versión ISSN 1027-2852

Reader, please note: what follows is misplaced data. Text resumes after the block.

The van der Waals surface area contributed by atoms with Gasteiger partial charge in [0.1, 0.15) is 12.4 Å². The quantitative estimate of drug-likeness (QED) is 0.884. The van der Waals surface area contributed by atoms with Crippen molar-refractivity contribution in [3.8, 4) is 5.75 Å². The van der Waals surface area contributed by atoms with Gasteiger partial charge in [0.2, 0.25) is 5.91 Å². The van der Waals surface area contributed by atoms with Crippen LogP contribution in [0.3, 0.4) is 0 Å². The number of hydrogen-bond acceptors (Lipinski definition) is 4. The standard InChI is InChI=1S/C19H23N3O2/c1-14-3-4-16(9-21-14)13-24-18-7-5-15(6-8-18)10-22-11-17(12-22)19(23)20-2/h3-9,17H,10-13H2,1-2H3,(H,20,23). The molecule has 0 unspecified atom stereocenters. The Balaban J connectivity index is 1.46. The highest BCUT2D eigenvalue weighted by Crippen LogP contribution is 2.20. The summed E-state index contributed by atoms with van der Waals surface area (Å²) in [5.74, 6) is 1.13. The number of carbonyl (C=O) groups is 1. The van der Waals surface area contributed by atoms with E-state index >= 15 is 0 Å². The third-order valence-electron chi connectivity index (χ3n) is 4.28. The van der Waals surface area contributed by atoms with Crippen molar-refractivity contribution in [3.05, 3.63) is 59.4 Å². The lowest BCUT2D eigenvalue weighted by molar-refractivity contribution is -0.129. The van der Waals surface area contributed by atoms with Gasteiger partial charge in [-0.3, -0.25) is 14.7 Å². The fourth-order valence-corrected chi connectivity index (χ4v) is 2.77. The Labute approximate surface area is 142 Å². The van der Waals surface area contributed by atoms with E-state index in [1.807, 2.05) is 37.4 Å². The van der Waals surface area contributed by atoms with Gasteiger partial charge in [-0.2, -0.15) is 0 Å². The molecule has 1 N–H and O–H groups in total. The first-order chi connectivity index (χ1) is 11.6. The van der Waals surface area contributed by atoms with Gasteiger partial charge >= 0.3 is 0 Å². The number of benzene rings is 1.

Malignant melanoma is a tumor with a steeply increasing incidence and scarce therapeutic options once metastatic. Currently, no vaccine is widely commercially available for melanoma treatment or prevention. The overexpression of GM3 ganglioside in murine and human melanomas and its important role in tumor progression makes this self antigen a potential target for preventive immunotherapy of this neoplasm. Previously, we have shown that preventive vaccination with GM3/VSSP induced a specific antitumor response; and elicited the rejection of syngeneic GM3- positive melanoma cells in immunized mice. In the present paper, we published the induction of a potent antitumor effect of this vaccine administered in a minimal residual disease B16 melanoma model. These findings propose the GM3/VSSP vaccine as a therapy designed to elicit and/or boost antitumor immunity in patients with minimal residual disease after surgery; thereby preventing or prolonging the time to recurrence. This is an important issue of the clinical setting because patients with stage II melanoma were reported to have 60% chance of survival 5 years after surgery. In addition, we examined the mechanisms by which this immunogen confers tumor protection. Surprisingly, in spite of the glycolipidic nature of this antigen, we have found that induction of anti-GM3 IgG antibodies and tumor- specific IFN γ secreting CD8+ T cells correlated with tumor protection. As a result, these findings demonstrate, for the first time, the direct involvement of the cellular immune response in the anti-tumor protection induced by a ganglioside-based vaccine.